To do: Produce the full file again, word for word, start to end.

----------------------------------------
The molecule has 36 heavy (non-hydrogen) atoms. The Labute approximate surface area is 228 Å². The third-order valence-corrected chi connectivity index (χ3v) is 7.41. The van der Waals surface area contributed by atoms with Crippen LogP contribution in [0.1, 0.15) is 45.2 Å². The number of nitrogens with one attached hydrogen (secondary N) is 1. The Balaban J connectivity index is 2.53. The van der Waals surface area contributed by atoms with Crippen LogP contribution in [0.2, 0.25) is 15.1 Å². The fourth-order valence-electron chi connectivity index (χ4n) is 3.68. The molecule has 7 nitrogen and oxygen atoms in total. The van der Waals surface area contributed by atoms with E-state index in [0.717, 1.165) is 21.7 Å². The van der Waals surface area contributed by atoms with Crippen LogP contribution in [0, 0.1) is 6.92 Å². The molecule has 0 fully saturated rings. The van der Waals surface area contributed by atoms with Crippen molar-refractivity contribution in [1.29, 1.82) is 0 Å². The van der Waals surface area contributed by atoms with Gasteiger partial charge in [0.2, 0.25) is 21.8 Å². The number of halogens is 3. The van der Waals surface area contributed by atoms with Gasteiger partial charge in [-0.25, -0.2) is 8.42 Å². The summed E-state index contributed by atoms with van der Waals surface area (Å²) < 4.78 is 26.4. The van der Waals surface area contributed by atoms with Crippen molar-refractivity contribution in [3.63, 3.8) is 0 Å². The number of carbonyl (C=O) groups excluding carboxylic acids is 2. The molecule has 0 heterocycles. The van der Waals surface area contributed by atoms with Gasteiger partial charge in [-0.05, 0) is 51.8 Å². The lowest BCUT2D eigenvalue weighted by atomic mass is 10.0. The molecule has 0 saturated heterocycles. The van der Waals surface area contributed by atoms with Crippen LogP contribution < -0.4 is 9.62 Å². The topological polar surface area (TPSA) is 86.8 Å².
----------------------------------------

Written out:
The molecule has 36 heavy (non-hydrogen) atoms. The Labute approximate surface area is 228 Å². The third-order valence-corrected chi connectivity index (χ3v) is 7.41. The van der Waals surface area contributed by atoms with Crippen LogP contribution in [0.1, 0.15) is 45.2 Å². The number of nitrogens with one attached hydrogen (secondary N) is 1. The Balaban J connectivity index is 2.53. The van der Waals surface area contributed by atoms with Crippen LogP contribution in [0.2, 0.25) is 15.1 Å². The fourth-order valence-electron chi connectivity index (χ4n) is 3.68. The molecule has 7 nitrogen and oxygen atoms in total. The van der Waals surface area contributed by atoms with E-state index in [0.717, 1.165) is 21.7 Å². The van der Waals surface area contributed by atoms with Crippen LogP contribution in [0, 0.1) is 6.92 Å². The molecule has 0 fully saturated rings. The van der Waals surface area contributed by atoms with Crippen molar-refractivity contribution in [1.29, 1.82) is 0 Å². The van der Waals surface area contributed by atoms with Gasteiger partial charge in [0.2, 0.25) is 21.8 Å². The number of halogens is 3. The van der Waals surface area contributed by atoms with Gasteiger partial charge in [-0.25, -0.2) is 8.42 Å². The summed E-state index contributed by atoms with van der Waals surface area (Å²) < 4.78 is 26.4. The van der Waals surface area contributed by atoms with Crippen molar-refractivity contribution in [3.63, 3.8) is 0 Å². The number of carbonyl (C=O) groups excluding carboxylic acids is 2. The molecule has 0 heterocycles. The van der Waals surface area contributed by atoms with Gasteiger partial charge in [-0.05, 0) is 51.8 Å². The lowest BCUT2D eigenvalue weighted by atomic mass is 10.0. The molecule has 0 saturated heterocycles. The van der Waals surface area contributed by atoms with Crippen LogP contribution < -0.4 is 9.62 Å². The topological polar surface area (TPSA) is 86.8 Å².